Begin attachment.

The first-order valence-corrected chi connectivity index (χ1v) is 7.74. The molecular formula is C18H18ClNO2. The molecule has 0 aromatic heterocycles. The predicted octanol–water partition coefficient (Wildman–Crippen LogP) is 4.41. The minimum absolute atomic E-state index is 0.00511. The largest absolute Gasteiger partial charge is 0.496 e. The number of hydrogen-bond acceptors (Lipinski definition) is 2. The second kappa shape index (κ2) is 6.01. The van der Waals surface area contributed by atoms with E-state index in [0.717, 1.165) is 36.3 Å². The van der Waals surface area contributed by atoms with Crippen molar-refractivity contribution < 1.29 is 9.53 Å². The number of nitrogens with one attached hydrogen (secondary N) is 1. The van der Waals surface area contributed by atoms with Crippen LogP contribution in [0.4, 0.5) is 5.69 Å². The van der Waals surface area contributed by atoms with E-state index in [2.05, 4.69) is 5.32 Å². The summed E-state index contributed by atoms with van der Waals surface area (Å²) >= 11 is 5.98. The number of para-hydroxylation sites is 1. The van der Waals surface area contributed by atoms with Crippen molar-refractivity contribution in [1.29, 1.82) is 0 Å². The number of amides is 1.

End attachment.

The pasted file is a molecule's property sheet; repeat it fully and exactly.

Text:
The first-order valence-corrected chi connectivity index (χ1v) is 7.74. The molecular formula is C18H18ClNO2. The molecule has 0 aromatic heterocycles. The predicted octanol–water partition coefficient (Wildman–Crippen LogP) is 4.41. The minimum absolute atomic E-state index is 0.00511. The largest absolute Gasteiger partial charge is 0.496 e. The number of hydrogen-bond acceptors (Lipinski definition) is 2. The second kappa shape index (κ2) is 6.01. The van der Waals surface area contributed by atoms with E-state index in [0.717, 1.165) is 36.3 Å². The van der Waals surface area contributed by atoms with Crippen molar-refractivity contribution < 1.29 is 9.53 Å². The number of nitrogens with one attached hydrogen (secondary N) is 1. The van der Waals surface area contributed by atoms with Crippen LogP contribution in [0.4, 0.5) is 5.69 Å². The van der Waals surface area contributed by atoms with E-state index in [2.05, 4.69) is 5.32 Å². The summed E-state index contributed by atoms with van der Waals surface area (Å²) >= 11 is 5.98. The number of para-hydroxylation sites is 1. The van der Waals surface area contributed by atoms with Crippen molar-refractivity contribution in [1.29, 1.82) is 0 Å². The number of amides is 1.